Alaska may not be at the top of everyone’s list for a surf vacation, with most people opting for the warm weathers of California or Hawaii. Alaska has 34,000 miles of coastline and countless areas with strong breaks and great swells.
Whilst the cooler temperatures even in the summer months may put some people off, the longer hours of sunlight in the day may entice others.
If you’re ready to embrace the unpredictable weather of Alaska to get some good surfing in then check out our list of best surf camps in Alaska and how to prepare for your trip.
Unfortunately, as Alaska is such a remote state, there are only a handful of surf camps and accommodations that you can stay at The Last Frontier.
1. Alaska Surf Guides
2. Ocean Swell Ventures
3. Mooring Lodge
4. Icy Waves
5. Creekwood Inn
Meal Price Range
Like anywhere in the world, there’ll be expensive and more affordable places to eat in Alaska.
Alaska has great local fish which helps reduce the price of certain types of fish that you buy in the grocery store or restaurants. When possible try to eat whatever is most in season so you can reduce the costs of your meals as much as possible.
You’ll find a good selection of the favorite chain restaurants like Wendy’s, Olive Garden, and the trusty McDonald’s, so if your budget is pretty low you can still count on these being dotted around the state to get a cheap and easy meal.
The average cost of food for one person eating out a day is around $45 although this will be significantly lower when eating at fast-food restaurants or street food establishments.
Even though most places around Alaska will accept debit or credit cards as payment, it’s important to keep plenty of cash on you throughout your trip for any public transport you may take, leaving tips at restaurants or eating out at tiny diners in the middle of nowhere.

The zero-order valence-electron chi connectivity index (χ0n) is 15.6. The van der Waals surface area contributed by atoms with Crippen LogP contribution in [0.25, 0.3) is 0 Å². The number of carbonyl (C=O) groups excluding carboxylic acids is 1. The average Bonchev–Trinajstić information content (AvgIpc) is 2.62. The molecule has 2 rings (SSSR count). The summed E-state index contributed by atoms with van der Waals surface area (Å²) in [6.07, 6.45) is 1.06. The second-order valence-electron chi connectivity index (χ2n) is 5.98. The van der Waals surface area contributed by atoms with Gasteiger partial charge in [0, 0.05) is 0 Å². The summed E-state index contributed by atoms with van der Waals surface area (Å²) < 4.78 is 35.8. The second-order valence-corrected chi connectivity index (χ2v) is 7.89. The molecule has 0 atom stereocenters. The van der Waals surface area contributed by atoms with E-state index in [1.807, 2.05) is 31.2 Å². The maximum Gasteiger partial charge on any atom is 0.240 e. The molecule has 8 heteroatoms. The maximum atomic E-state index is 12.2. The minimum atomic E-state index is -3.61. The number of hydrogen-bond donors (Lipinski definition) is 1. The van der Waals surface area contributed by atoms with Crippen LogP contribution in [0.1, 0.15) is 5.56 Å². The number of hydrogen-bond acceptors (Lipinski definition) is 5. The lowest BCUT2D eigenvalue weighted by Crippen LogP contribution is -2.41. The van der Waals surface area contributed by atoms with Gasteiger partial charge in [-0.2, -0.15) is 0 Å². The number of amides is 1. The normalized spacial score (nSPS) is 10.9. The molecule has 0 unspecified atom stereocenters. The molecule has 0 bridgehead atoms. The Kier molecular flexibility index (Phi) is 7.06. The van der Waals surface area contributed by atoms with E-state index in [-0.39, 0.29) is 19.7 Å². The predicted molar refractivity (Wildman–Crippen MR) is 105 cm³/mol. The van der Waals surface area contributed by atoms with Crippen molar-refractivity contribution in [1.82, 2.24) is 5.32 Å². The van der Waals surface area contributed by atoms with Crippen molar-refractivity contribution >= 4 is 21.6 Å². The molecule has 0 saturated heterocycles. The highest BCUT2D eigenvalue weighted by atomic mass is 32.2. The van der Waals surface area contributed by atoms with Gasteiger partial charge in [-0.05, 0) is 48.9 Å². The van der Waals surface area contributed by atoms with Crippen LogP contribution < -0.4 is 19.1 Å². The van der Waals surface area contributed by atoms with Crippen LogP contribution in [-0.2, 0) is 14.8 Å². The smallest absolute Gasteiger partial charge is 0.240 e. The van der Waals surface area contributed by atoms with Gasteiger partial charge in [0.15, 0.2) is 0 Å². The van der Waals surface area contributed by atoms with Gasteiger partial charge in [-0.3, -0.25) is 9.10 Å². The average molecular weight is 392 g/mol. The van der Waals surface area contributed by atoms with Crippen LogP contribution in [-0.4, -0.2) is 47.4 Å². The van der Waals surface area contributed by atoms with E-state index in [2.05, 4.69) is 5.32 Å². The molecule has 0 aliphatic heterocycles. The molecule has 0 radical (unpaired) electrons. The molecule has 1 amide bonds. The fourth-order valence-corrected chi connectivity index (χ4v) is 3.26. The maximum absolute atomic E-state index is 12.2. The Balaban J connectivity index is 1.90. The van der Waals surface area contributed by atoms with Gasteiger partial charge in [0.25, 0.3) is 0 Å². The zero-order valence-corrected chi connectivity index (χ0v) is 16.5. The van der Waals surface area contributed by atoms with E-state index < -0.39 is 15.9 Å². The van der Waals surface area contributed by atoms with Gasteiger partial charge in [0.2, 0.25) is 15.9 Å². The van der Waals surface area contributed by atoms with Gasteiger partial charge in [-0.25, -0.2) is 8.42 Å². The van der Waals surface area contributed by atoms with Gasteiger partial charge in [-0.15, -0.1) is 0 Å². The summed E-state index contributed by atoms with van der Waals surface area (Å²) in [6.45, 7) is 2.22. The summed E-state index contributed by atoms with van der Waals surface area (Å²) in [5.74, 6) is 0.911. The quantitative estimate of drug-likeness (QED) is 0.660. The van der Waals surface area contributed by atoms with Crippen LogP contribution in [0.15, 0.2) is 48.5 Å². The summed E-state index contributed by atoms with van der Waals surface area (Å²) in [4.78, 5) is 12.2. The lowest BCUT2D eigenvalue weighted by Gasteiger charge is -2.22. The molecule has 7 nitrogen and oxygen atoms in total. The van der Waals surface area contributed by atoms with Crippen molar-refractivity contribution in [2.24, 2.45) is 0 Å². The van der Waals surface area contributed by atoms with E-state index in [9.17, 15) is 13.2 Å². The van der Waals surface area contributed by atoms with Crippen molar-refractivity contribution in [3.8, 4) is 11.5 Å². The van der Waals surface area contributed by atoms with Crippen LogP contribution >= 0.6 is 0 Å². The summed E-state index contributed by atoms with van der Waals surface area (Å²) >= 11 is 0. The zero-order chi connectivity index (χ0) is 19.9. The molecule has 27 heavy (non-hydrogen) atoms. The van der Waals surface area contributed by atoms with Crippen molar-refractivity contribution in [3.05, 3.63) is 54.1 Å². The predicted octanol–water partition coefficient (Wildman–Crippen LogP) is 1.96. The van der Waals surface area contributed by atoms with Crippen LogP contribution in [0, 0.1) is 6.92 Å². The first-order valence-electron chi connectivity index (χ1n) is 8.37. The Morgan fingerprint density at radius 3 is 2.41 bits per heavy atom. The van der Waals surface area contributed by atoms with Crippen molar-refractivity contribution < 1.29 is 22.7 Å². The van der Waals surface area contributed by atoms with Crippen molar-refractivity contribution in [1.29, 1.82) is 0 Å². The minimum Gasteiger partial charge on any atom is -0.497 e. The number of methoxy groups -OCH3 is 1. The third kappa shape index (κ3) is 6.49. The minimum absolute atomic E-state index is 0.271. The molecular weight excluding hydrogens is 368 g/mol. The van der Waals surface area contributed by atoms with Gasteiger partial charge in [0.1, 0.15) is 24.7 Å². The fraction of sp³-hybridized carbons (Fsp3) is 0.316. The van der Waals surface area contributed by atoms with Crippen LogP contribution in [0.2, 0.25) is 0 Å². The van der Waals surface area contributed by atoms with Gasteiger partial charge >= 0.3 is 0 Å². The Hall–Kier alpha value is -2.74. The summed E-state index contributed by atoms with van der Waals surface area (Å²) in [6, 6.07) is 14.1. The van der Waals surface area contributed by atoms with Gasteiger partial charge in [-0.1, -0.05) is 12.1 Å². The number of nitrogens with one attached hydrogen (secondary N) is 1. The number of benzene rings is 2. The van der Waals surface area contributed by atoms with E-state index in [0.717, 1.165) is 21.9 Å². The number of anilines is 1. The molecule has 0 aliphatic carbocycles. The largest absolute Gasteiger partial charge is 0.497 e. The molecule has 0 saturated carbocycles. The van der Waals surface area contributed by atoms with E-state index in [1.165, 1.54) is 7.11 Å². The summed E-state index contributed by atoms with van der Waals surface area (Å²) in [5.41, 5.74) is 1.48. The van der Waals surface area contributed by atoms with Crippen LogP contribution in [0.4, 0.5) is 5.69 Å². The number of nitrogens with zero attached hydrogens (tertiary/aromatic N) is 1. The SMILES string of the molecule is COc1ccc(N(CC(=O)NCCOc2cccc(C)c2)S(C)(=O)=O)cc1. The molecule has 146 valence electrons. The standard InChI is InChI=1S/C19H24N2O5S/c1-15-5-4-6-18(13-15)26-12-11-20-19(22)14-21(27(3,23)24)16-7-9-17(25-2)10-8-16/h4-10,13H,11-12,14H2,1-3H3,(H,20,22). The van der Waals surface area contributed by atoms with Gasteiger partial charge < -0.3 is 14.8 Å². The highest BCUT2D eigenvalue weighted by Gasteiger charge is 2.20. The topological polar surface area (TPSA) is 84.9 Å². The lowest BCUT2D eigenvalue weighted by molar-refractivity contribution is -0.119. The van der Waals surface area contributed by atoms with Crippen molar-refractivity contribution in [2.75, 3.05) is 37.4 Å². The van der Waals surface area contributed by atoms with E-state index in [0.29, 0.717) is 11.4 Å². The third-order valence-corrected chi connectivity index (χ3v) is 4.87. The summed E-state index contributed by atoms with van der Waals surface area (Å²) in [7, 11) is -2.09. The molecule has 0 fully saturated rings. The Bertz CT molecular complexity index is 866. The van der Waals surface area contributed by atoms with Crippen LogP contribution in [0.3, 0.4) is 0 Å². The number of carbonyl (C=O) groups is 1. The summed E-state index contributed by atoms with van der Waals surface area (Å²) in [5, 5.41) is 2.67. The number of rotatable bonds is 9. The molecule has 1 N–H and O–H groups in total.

Some of the surfing spots and surf camps in Alaska are more remote, so it’s often recommended for travelers to do a big grocery shop and cook in their accommodation when possible to save time commuting out to busier areas where there are restaurants.
However, as food has to travel further to get to grocery stores and restaurants, food prices will be noticeably higher than the national average.
Surfboard rental shops are harder to come across in Alaska compared to other surfing destinations, so expect to pay above-average prices when going there to surf.
A wetsuit and booties are also recommended, if not essential for a large portion of the year so you’ll also need to rent those out for the duration of your stay.
A combo package that covers the board, booties, wetsuit, and gloves can cost you around $250 for a week of surfing.
If you’re lucky your surf camp will provide all the gear you need all included in one cost for the trip so you won’t have to worry about traveling around to rent out surfboards from additional companies.
Surfing is not the go-to activity in Alaska so there is a lack of demand for surf rental shops around. Therefore, you may be required to bring your own surf gear on your vacation to Alaska.
If you’re traveling across states or going by ferry then this will be easier to bring your surf gear with you.
Those traveling by plane either in the US or internationally could be looking at paying up to $200 to bring their surfboard along with them and that’s not taking into consideration the cost of having to rent a surfboard to bring with you.
Prepaid SIM Cards
If you’re a US resident then you won’t need to buy an additional prepaid SIM to be able to use your cellphone whilst staying in Alaska.
However, some of the biggest cell phone providers like T-Mobile don’t have their own networks in Alaska and they have a roaming agreement with GCI (Alaska’s best cell phone provider).